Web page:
Samputa, in the exquisite gestural language of Bharatanatyam, is one of the double hand gestures. The right and left hands are cupped together to create a container. A little treasure box.
I find the image apt for many of the traditional Sanskrit names given to the poses in Yogāsana. For example, Vīrabhadrāsana encodes the whole story of the death of Lord Śiva’s beloved wife Satī. Overcome with grief and rage, Śiva rips out one of His dreadlocks, throws it to the ground, and the fearsome Vīrabhadra arises, ready to avenge Satī’s death.
Investigation into the stories behind the names of the poses can take our practice of yogāsana to another level. Taking Vīrabhadrāsana – literally “Blessed Hero” – again as an example, how might this familiar pose transform if we allow ourselves to embody the dharmic or righteous rage of this avenger? What does it mean to take dharmic action in the world?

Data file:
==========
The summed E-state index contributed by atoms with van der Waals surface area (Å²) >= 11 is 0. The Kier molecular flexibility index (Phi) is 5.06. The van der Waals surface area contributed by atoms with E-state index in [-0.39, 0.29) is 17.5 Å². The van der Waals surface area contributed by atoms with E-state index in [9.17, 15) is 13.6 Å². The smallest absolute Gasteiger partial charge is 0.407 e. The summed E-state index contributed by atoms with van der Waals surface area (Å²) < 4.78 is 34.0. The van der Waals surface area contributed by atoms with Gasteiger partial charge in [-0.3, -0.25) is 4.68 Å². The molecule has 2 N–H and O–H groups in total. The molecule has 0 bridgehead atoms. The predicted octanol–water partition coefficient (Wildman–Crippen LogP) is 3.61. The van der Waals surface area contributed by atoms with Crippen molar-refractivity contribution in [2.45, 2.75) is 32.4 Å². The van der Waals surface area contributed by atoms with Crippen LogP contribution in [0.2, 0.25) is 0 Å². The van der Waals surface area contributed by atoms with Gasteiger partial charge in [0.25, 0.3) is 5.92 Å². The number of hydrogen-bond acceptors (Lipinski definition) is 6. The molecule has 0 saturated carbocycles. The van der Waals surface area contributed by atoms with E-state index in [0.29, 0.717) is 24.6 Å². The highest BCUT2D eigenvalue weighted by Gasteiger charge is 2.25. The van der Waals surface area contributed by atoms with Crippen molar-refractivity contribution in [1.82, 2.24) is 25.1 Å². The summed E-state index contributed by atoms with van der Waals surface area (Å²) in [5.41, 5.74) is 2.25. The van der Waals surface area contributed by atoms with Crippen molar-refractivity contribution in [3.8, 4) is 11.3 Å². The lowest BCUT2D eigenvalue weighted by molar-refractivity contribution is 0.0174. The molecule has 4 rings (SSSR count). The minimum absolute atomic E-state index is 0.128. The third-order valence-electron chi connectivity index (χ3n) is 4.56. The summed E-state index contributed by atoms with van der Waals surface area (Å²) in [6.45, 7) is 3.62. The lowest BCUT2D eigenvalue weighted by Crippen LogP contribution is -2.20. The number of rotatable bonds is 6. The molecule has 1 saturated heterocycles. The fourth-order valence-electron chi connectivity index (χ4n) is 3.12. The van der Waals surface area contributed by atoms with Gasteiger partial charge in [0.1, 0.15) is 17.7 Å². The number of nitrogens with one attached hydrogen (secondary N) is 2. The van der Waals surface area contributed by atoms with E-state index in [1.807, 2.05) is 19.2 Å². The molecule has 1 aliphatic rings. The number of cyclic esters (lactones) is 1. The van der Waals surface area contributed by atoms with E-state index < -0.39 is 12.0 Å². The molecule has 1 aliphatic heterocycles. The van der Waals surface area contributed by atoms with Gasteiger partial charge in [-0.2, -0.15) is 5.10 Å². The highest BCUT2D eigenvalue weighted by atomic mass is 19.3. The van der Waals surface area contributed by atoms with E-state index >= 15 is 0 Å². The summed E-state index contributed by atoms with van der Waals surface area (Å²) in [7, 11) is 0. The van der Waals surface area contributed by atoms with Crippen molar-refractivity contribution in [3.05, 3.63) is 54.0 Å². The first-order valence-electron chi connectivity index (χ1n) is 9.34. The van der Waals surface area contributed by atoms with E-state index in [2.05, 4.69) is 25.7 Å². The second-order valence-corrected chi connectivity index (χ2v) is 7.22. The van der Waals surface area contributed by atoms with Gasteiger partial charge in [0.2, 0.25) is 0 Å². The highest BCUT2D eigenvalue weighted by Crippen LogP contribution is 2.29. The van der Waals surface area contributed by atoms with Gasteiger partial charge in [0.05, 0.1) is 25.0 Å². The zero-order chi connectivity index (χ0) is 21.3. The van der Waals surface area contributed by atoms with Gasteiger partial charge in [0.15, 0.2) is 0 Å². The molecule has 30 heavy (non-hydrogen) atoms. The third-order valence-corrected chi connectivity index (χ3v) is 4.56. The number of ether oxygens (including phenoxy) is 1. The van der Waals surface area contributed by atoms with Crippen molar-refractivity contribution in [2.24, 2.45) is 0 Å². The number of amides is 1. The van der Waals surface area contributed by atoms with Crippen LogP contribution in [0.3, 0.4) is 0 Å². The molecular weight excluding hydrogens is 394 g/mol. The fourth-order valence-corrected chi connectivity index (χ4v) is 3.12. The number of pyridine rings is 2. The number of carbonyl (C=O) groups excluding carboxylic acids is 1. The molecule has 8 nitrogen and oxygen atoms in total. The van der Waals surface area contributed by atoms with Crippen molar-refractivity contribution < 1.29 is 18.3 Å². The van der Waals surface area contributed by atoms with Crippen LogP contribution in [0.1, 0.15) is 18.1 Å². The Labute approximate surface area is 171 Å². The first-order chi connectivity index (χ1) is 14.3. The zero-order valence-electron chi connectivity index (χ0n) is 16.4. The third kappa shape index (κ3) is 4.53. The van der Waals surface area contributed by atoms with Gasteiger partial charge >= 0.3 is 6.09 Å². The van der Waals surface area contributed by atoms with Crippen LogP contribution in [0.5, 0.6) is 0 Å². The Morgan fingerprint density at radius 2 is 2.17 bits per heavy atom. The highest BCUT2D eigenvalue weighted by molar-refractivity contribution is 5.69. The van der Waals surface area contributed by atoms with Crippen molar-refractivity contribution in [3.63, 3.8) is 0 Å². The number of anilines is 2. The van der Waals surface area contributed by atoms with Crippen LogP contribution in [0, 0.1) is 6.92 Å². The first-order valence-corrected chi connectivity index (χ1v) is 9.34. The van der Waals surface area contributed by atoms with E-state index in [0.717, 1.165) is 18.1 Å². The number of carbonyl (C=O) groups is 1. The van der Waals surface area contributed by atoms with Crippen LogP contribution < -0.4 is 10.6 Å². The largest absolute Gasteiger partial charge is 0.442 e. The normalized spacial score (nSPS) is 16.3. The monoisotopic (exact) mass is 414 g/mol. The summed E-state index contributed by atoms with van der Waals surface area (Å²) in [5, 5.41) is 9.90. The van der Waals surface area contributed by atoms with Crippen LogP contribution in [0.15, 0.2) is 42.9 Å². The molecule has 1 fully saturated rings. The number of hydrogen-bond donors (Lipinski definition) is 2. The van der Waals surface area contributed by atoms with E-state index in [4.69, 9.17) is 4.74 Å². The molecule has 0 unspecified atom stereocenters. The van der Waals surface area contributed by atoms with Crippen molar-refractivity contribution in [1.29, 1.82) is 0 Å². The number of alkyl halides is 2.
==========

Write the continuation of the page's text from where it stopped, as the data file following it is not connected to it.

The sadhana of yogāsana is a treasure box freely bequeathed to us from the rich culture of India, its birthplace. Do we have the courage to open it up and investigate what lies within?
On this day, the 72nd celebration of the Republic of India, I offer my heartfelt thanks to the land of Bharat for the priceless treasure of yogāsana!